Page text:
Drawing on the resource-based view, this study examines the contingency effects of industry- and firm-level variables on the first-mover advantages and effective follower strategies in an emerging-market context. Using hierarchical regressions, the authors analyze a large data set of foreign investors in China. Contingency models that include the interactions of entry order with the moderating variables have better fit of the data than the main-effect models. Industry growth and competition, firm size, entry mode, resource commitment, and marketing intensity have significant moderating effects on first-mover advantages. After the authors correct for multicollinearity bias using ridge regression, it seems that pioneers still enjoy a small advantage in market share but not in profitability, indicating a trade-off between the two. Furthermore, followers may augment performance by increasing resource commitment and marketing intensity. These findings have significant implications for entry-order strategies and for improving foreign direct investment performance in foreign markets; they also suggest meaningful directions for further research.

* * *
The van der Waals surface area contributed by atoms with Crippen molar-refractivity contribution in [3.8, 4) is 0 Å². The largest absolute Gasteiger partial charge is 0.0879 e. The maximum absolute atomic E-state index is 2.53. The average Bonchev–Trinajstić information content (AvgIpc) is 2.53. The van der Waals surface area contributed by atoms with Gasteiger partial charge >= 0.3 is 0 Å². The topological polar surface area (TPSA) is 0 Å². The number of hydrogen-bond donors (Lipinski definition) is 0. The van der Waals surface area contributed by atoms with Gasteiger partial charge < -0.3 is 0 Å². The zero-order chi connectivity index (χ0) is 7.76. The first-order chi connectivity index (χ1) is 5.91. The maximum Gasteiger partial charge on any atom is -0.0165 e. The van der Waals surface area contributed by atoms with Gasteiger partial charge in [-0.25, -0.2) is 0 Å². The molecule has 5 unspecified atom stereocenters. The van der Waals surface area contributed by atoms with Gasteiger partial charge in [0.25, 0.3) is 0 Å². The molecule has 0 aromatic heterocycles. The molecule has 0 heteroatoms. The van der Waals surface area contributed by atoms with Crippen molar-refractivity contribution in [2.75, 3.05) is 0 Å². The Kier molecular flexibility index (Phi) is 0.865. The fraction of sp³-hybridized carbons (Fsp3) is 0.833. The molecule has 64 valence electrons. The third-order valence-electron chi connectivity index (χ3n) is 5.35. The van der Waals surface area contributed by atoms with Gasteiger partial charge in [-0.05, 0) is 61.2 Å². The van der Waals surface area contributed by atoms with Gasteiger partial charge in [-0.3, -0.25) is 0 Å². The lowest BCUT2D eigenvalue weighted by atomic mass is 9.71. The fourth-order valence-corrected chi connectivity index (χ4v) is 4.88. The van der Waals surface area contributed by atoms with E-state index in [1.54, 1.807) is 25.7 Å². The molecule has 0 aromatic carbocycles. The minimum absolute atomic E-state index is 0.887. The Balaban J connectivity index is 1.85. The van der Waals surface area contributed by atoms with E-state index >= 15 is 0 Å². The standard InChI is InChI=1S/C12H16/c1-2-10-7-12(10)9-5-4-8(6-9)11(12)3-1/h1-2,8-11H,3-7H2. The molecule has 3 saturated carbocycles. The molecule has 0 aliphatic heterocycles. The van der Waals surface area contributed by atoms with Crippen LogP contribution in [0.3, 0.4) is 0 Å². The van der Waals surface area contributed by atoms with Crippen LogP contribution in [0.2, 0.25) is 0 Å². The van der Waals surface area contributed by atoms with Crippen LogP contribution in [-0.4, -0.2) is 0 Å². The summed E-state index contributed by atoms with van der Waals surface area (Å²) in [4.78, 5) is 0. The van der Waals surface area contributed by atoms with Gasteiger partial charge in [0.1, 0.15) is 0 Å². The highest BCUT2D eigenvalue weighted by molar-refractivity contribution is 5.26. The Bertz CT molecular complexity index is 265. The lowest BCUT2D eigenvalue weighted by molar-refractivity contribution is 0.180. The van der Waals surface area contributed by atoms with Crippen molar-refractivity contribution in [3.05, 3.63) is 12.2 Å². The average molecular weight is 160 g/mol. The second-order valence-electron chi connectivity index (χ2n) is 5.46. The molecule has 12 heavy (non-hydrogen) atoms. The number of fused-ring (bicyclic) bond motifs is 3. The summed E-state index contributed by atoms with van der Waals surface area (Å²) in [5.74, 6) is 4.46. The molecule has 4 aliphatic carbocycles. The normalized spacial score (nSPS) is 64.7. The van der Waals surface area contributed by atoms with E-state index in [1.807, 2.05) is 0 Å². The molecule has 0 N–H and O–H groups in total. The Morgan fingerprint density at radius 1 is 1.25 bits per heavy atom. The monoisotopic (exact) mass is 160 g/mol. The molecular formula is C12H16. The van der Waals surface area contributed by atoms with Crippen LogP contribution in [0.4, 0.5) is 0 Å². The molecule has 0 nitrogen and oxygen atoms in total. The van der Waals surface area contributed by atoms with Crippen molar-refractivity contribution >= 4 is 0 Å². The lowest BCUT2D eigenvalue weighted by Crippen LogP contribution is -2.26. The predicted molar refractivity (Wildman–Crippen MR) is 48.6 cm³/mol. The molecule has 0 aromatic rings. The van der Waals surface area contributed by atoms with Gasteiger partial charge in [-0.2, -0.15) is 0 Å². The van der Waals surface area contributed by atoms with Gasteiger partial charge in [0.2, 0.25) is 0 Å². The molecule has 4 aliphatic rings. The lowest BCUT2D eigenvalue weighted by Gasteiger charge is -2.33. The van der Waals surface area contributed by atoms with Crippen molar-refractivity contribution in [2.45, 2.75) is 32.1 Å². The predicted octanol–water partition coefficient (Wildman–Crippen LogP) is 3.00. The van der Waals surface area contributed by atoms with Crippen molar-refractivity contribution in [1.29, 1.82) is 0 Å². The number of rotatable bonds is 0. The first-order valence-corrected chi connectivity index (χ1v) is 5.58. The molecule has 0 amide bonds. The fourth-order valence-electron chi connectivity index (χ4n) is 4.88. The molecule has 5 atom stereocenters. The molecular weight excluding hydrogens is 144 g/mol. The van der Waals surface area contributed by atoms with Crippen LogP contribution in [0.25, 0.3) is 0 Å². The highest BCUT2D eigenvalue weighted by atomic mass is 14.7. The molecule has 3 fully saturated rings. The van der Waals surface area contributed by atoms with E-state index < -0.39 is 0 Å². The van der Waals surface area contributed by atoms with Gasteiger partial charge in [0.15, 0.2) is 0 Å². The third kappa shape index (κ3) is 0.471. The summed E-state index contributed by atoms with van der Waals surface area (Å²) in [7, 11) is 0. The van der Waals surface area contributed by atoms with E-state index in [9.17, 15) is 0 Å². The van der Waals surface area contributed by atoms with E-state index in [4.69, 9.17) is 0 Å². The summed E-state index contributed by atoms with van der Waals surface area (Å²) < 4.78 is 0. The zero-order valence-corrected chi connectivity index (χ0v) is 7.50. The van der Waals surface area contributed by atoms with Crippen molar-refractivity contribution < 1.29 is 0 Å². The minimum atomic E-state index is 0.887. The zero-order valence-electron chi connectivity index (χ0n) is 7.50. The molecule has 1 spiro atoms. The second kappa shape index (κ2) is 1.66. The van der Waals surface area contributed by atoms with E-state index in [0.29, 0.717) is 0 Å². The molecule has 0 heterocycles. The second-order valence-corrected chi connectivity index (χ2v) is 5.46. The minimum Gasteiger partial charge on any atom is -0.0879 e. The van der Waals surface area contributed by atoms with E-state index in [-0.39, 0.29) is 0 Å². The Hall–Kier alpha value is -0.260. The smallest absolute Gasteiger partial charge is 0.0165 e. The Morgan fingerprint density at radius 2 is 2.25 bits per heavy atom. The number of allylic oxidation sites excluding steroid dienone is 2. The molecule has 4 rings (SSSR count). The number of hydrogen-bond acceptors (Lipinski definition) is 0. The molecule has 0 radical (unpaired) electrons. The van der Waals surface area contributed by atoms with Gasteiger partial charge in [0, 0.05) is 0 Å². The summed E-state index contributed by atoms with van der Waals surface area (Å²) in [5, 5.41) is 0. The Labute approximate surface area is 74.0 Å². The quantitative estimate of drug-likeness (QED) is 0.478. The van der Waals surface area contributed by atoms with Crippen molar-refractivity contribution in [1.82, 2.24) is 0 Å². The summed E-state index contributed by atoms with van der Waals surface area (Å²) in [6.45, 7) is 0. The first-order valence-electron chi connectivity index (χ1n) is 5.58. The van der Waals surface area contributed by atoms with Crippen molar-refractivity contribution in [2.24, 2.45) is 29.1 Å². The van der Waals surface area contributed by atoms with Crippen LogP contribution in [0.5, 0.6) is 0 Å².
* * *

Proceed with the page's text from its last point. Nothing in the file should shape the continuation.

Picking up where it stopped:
Keywords: entry order, first-mover advantages, corporate performance, multinational corporations, emerging markets